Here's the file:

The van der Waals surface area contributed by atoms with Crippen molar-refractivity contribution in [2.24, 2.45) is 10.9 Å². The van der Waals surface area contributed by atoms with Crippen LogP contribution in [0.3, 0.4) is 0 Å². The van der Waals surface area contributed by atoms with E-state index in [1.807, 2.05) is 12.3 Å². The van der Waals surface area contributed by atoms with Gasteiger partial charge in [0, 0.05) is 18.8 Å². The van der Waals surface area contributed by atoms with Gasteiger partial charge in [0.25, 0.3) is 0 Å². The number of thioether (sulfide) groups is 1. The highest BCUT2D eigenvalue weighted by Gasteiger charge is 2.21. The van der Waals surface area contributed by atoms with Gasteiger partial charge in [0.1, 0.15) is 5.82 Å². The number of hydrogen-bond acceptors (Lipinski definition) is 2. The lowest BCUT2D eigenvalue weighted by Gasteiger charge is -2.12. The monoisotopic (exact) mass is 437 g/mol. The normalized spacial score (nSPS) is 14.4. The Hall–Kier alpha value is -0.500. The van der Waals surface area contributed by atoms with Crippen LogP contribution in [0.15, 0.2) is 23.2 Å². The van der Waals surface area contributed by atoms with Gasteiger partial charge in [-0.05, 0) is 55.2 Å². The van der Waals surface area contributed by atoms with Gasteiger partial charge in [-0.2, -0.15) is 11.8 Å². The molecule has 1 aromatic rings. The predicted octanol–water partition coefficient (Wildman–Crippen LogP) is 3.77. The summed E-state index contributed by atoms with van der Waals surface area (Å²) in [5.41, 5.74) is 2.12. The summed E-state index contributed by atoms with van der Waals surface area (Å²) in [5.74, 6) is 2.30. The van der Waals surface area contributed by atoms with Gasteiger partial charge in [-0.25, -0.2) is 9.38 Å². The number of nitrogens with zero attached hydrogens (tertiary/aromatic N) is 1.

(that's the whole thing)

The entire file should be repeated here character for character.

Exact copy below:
The van der Waals surface area contributed by atoms with Crippen molar-refractivity contribution in [2.24, 2.45) is 10.9 Å². The van der Waals surface area contributed by atoms with Crippen LogP contribution in [0.3, 0.4) is 0 Å². The van der Waals surface area contributed by atoms with E-state index in [1.807, 2.05) is 12.3 Å². The van der Waals surface area contributed by atoms with Gasteiger partial charge in [0, 0.05) is 18.8 Å². The van der Waals surface area contributed by atoms with Gasteiger partial charge in [0.25, 0.3) is 0 Å². The number of thioether (sulfide) groups is 1. The highest BCUT2D eigenvalue weighted by Gasteiger charge is 2.21. The van der Waals surface area contributed by atoms with Gasteiger partial charge in [0.1, 0.15) is 5.82 Å². The number of hydrogen-bond acceptors (Lipinski definition) is 2. The lowest BCUT2D eigenvalue weighted by Gasteiger charge is -2.12. The monoisotopic (exact) mass is 437 g/mol. The normalized spacial score (nSPS) is 14.4. The Hall–Kier alpha value is -0.500. The van der Waals surface area contributed by atoms with Crippen LogP contribution in [0.15, 0.2) is 23.2 Å². The van der Waals surface area contributed by atoms with Gasteiger partial charge in [-0.05, 0) is 55.2 Å². The van der Waals surface area contributed by atoms with Gasteiger partial charge in [-0.2, -0.15) is 11.8 Å². The molecule has 1 aromatic rings. The predicted octanol–water partition coefficient (Wildman–Crippen LogP) is 3.77. The summed E-state index contributed by atoms with van der Waals surface area (Å²) in [5.41, 5.74) is 2.12. The summed E-state index contributed by atoms with van der Waals surface area (Å²) in [5.74, 6) is 2.30. The van der Waals surface area contributed by atoms with Gasteiger partial charge in [-0.25, -0.2) is 9.38 Å². The number of nitrogens with zero attached hydrogens (tertiary/aromatic N) is 1.